# Quantum threshold theorem Quantum threshold theorem In quantum computing, the quantum threshold theorem (or quantum fault-tolerance theorem) states that a quantum computer with a physical error rate below a certain threshold can, through application of quantum error correction schemes, suppress the logical error rate to arbitrarily low levels. This shows that quantum computers can be made fault-tolerant, as an analogue to von Neumann's threshold theorem for classical computation. This result was proven (for various error models) by the groups of Dorit Aharanov and Michael Ben-Or; Emanuel Knill, Raymond Laflamme, and Wojciech Zurek; and Alexei Kitaev independently. These results built off a paper of Peter Shor, which proved a weaker version of the threshold theorem.

Contenu 1 Explication 2 Threshold value in practice 3 Voir également 4 Remarques 5 Références 6 External links Explanation The key question that the threshold theorem resolves is whether quantum computers in practice could perform long computations without succumbing to noise. Since a quantum computer will not be able to perform gate operations perfectly, some small constant error is inevitable; hypothetically, this could mean that quantum computers with imperfect gates can only apply a constant number of gates before the computation is destroyed by noise.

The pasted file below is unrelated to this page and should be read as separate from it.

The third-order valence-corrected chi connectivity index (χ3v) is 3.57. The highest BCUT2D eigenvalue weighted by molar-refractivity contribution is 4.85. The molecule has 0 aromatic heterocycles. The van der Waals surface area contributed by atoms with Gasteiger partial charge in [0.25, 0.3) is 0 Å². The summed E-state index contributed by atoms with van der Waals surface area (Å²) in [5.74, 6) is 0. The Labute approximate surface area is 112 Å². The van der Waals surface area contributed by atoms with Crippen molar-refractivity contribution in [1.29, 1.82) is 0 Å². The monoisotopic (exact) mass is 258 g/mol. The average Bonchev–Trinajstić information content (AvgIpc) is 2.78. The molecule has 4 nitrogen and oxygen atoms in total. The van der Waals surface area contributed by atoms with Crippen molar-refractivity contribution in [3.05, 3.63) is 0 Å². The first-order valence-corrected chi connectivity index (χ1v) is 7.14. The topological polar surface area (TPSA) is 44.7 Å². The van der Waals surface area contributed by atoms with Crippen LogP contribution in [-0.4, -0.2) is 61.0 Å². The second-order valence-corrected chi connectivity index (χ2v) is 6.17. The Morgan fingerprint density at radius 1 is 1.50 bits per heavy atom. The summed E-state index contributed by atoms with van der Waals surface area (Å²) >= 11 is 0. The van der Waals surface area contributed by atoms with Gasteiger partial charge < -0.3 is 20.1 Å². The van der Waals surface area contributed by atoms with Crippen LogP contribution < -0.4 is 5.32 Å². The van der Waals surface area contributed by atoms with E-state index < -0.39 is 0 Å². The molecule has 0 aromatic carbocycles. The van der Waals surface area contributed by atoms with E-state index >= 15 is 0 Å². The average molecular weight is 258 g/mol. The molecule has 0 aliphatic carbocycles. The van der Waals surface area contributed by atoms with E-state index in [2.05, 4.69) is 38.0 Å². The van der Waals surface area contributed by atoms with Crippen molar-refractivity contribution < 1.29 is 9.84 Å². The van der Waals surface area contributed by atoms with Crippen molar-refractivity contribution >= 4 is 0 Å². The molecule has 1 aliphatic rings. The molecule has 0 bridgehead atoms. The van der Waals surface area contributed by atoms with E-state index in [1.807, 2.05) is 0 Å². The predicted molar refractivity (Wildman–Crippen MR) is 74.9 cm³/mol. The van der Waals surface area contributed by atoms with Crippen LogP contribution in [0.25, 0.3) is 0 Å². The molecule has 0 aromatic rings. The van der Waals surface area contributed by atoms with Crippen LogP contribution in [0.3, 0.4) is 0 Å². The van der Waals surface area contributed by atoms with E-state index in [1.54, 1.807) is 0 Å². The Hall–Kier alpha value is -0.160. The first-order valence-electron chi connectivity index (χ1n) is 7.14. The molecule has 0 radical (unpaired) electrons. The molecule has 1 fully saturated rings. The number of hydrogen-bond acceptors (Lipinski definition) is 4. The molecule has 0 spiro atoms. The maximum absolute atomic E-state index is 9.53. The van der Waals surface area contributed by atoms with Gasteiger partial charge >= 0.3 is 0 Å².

Surprisingly, the quantum threshold theorem shows that if the error to perform each gate is a small enough constant, one can perform arbitrarily long quantum computations to arbitrarily good precision, with only some small added overhead in the number of gates. The formal statement of the threshold theorem depends on the types of error correction codes and error model being considered. Quantum Computation and Quantum Information, by Michael Nielsen and Isaac Chuang, gives the general framework for such a theorem: Threshold theorem for quantum computation: 481 : A quantum circuit on n qubits and containing p(n) gates may be simulated with probability of error at most ε using {style d'affichage O(log ^{c}(p(n)/varepsilon )p(n))} gates (for some constant c) on hardware whose components fail with probability at most p, provided p is below some constant threshold, {style d'affichage p

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